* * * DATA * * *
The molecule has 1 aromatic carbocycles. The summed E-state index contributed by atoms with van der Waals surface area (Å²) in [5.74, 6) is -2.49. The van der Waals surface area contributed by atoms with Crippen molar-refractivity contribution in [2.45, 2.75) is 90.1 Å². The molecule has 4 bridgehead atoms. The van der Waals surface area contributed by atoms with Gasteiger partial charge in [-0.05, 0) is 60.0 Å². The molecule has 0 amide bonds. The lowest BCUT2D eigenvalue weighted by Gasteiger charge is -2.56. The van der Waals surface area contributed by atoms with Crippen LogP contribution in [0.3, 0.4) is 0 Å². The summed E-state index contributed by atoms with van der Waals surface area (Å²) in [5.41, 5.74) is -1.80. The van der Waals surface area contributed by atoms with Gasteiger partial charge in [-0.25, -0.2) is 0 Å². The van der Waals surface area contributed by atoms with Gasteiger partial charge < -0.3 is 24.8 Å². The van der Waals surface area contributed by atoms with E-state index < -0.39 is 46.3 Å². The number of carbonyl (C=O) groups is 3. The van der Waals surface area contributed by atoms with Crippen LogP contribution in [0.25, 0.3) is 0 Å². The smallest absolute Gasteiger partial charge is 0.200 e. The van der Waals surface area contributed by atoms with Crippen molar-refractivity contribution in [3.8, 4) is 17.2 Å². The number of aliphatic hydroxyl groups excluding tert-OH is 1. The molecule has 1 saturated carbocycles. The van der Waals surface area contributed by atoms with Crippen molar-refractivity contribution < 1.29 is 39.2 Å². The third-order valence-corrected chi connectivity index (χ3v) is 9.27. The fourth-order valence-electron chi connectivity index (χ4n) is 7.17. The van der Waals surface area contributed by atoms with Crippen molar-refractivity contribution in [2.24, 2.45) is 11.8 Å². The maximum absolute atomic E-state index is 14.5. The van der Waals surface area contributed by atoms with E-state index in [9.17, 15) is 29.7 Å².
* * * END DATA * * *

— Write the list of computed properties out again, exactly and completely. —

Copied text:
The molecule has 1 aromatic carbocycles. The summed E-state index contributed by atoms with van der Waals surface area (Å²) in [5.74, 6) is -2.49. The van der Waals surface area contributed by atoms with Crippen molar-refractivity contribution in [2.45, 2.75) is 90.1 Å². The molecule has 4 bridgehead atoms. The van der Waals surface area contributed by atoms with Gasteiger partial charge in [-0.05, 0) is 60.0 Å². The molecule has 0 amide bonds. The lowest BCUT2D eigenvalue weighted by Gasteiger charge is -2.56. The van der Waals surface area contributed by atoms with Crippen LogP contribution in [0.3, 0.4) is 0 Å². The summed E-state index contributed by atoms with van der Waals surface area (Å²) in [5.41, 5.74) is -1.80. The van der Waals surface area contributed by atoms with Gasteiger partial charge in [-0.25, -0.2) is 0 Å². The van der Waals surface area contributed by atoms with Gasteiger partial charge < -0.3 is 24.8 Å². The van der Waals surface area contributed by atoms with E-state index < -0.39 is 46.3 Å². The number of carbonyl (C=O) groups is 3. The van der Waals surface area contributed by atoms with Crippen LogP contribution in [0.25, 0.3) is 0 Å². The smallest absolute Gasteiger partial charge is 0.200 e. The van der Waals surface area contributed by atoms with Crippen molar-refractivity contribution in [3.8, 4) is 17.2 Å². The number of aliphatic hydroxyl groups excluding tert-OH is 1. The molecule has 1 saturated carbocycles. The van der Waals surface area contributed by atoms with Crippen molar-refractivity contribution < 1.29 is 39.2 Å². The third-order valence-corrected chi connectivity index (χ3v) is 9.27. The fourth-order valence-electron chi connectivity index (χ4n) is 7.17. The van der Waals surface area contributed by atoms with Crippen molar-refractivity contribution in [2.24, 2.45) is 11.8 Å². The maximum absolute atomic E-state index is 14.5. The van der Waals surface area contributed by atoms with E-state index in [9.17, 15) is 29.7 Å².